SEC Settles Case Against Teen Accused of Internet Fraud
Sept. 21 -- He was a teen reportedly obsessed by Wall Street, waking up early to make dozens of trades before heading to high school. And according to federal agents, that obsession led him to a quarter-million-dollar take in an illegal Internet stock fraud scheme.
The Securities Exchange Commission said Wednesday it has settled its case against northern New Jersey 15-year-old Jonathan Lebed, who the agency said had bought large blocks of cheap penny stocks, then hyped them on financial message boards using phony names. As prices rose he would dump the stock — within 24 hours — and collect his profits.
In some instances, Lebed placed a sell limit order before the market closed on the day he purchased the stock to ensure that he would not miss the price spike while he was in school the next day.
An ‘Extraordinary, Intelligent Person’
Lebed’ lawyer, Kevin H. Marino, interviewed on ABC’s Good Morning America, described him as an “extraordinary, intelligent person” who has done “phenomenally well as an investor.”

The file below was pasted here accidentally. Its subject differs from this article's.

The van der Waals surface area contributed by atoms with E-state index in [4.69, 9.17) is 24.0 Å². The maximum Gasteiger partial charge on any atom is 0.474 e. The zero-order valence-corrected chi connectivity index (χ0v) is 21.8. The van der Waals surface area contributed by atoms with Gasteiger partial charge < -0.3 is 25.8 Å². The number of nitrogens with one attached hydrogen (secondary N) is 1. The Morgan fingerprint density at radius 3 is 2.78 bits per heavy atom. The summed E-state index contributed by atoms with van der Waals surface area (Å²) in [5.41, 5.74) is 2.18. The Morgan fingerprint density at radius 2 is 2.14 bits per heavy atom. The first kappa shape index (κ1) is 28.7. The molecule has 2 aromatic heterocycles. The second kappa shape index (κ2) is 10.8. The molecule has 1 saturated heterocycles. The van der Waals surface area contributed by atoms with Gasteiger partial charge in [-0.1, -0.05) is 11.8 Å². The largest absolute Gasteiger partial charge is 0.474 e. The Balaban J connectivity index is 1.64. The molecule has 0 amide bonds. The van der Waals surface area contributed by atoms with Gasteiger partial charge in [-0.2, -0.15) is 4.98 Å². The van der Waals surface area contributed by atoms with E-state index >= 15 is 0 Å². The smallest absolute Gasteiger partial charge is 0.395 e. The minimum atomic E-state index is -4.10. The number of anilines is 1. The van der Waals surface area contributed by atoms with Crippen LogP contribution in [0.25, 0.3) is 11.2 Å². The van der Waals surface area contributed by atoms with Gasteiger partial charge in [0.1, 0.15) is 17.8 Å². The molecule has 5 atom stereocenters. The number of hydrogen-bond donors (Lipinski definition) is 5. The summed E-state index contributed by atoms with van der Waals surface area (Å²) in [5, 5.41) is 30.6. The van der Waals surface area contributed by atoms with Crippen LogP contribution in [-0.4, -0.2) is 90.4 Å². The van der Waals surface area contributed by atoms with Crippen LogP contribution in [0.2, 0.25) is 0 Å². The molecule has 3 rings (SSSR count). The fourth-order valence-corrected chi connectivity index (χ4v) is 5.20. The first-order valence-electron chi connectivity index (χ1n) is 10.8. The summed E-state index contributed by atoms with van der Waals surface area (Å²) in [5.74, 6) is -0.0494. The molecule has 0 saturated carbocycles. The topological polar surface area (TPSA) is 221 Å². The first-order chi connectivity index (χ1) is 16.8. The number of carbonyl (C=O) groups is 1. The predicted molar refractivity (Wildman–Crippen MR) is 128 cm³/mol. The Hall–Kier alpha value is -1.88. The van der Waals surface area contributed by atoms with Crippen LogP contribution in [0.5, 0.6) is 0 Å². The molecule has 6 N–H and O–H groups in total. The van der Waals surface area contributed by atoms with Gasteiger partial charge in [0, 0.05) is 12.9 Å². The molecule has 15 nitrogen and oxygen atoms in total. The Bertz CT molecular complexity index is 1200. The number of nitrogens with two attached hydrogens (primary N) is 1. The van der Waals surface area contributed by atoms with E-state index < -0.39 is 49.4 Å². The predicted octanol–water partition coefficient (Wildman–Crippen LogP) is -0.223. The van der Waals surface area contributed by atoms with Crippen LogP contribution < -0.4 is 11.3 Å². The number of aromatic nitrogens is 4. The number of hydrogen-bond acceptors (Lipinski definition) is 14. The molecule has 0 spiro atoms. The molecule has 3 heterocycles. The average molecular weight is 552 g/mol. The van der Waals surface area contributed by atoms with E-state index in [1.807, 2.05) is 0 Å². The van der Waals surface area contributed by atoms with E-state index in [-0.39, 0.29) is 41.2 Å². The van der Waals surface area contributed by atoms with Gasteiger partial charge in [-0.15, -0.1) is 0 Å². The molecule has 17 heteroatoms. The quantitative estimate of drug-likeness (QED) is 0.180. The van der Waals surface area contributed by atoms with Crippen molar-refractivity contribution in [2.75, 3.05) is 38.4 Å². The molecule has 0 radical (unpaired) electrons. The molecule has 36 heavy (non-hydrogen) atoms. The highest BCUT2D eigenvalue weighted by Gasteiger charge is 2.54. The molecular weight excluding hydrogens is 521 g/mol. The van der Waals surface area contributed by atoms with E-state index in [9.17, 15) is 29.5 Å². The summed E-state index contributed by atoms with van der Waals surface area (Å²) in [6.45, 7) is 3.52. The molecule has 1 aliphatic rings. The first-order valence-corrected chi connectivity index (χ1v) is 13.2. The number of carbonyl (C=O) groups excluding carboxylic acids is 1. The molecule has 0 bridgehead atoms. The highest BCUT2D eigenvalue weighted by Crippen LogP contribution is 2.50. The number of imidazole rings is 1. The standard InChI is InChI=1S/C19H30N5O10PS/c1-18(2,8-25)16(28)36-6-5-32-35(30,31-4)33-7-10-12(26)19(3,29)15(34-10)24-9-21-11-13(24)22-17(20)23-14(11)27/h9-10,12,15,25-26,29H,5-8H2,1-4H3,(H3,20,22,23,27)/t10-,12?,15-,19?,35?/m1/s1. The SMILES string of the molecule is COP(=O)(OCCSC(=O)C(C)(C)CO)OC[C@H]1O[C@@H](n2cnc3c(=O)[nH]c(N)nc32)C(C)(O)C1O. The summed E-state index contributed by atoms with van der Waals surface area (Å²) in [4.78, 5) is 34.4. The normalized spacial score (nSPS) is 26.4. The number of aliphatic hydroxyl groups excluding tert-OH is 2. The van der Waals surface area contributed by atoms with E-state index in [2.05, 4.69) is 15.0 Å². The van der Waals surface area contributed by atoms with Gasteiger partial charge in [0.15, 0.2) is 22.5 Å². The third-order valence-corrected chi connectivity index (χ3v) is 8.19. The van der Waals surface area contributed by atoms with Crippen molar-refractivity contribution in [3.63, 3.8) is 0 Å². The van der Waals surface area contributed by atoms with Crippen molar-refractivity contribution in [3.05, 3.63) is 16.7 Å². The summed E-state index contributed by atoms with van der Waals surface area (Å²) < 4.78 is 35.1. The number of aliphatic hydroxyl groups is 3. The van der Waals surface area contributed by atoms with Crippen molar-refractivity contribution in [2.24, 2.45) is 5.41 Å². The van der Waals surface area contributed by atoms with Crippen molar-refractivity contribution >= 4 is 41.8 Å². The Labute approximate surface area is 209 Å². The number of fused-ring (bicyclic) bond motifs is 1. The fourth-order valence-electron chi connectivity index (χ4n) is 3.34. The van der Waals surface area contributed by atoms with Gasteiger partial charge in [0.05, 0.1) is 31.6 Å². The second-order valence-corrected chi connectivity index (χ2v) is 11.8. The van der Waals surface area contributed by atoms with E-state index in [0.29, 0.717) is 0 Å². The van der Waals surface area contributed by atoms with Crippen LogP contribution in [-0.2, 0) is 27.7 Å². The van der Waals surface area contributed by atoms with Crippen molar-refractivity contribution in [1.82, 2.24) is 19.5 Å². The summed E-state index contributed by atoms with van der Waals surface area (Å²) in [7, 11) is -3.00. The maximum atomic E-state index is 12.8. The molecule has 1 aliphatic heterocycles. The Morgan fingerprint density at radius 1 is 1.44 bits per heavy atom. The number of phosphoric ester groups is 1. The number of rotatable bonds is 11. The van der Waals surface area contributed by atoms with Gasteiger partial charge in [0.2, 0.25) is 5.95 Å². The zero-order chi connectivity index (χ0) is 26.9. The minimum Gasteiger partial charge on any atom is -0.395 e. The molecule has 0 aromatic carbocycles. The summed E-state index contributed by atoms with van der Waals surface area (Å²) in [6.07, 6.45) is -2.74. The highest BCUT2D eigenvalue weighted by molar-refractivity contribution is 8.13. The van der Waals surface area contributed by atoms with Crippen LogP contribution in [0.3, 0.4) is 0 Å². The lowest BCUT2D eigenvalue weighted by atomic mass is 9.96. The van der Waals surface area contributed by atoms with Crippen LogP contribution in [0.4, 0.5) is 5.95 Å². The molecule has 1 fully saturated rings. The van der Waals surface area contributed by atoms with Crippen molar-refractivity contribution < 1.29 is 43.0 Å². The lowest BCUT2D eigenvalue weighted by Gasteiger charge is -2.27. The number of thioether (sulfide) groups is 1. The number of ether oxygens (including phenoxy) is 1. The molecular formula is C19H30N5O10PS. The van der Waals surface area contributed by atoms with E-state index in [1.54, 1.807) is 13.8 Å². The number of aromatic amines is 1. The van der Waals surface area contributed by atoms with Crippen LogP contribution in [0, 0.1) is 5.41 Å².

Added Marino: “He certainly agreed he will not engage in improper activity. But I think you can expect to see Jonathan Lebed in lots of entrepreneurial activities.”
As part of the settlement, Lebed has agreed to return the money he made, including interest, which totals $285,000, according to the SEC. The agency had brought civil fraud charges against Lebed for 11 alleged manipulations, involving nine stocks, which took place from Aug. 23, 1999, to Feb. 4, 2000.
Lebed neither admitted nor denied the commission’s findings, but agreed to refrain from similar behavior. SEC officials said it is the first time the agency has brought charges against a minor.
SEC: Internet Stock Tips Risky
Regulators said the case demonstrates the risks of Internet stock tips. Ron Long, administrator of the SEC’s Philadelphia office, which handled the case, told Good Morning America that investors have to be careful.